“Let us realize the arc of the moral universe is long but it bends toward justice.” Dr. Martin Luther King Jr.
History 125, Spring 2014 — Monday & Wednesday Hyland 2303
Section 4: 11:00am-12:15pm — Instructor: Libby R. Tronnes
“The past is never dead,” wrote William Faulkner. “It is not even past.” By this he meant that humanity does not pass through time the way trains go through stations. Rather, human societies are always moving forward, yet never leaving anything completely behind. Thinking about the relevance the past has for us today, C.S. Lewis observed, “Whatever we have been, in some sort we are still.”
Knowing the present, then, which means understanding our present situation with its perils and its opportunities, requires knowing the past. We know the past through the stories we tell about it. But what makes a good story about the past? Is history just a matter of opinion, where all stories are equally valid, or equally bogus? Or are some stories more truthful and necessary than others? How does one decide between different version of the past, or whose story counts? These are difficult questions. People disagree about the answers. In fact they disagree so much, and sometimes with such passion, that one historian has famously defined history as “an argument without end.”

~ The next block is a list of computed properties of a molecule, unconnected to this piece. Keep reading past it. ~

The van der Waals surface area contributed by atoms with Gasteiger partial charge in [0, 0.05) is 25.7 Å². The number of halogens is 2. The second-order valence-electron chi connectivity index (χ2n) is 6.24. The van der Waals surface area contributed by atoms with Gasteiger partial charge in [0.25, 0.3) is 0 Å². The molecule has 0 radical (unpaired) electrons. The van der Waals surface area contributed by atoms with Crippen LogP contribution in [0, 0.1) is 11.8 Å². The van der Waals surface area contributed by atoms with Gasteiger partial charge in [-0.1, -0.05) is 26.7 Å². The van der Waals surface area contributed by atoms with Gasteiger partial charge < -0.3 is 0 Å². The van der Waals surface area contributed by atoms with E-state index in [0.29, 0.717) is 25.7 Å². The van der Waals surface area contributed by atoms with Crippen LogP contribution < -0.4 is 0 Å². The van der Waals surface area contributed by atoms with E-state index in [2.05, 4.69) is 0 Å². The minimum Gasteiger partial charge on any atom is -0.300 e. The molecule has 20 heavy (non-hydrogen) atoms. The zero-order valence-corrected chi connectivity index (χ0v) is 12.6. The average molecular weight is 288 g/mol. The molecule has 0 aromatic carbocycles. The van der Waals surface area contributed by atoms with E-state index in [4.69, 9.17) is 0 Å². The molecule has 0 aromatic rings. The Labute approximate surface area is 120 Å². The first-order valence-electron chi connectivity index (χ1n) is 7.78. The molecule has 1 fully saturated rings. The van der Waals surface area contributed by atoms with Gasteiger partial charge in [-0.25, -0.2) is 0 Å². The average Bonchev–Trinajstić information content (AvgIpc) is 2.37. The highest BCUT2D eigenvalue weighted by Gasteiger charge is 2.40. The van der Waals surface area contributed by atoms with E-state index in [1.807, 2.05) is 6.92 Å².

Gaining a historical perspective requires us to ask not only what the story of the 20th century is, but also: How do people construct the stories they tell about the past? How do we evaluate the stories they tell? What thinking habits can I develop to judge the credibility of the histories I encounter?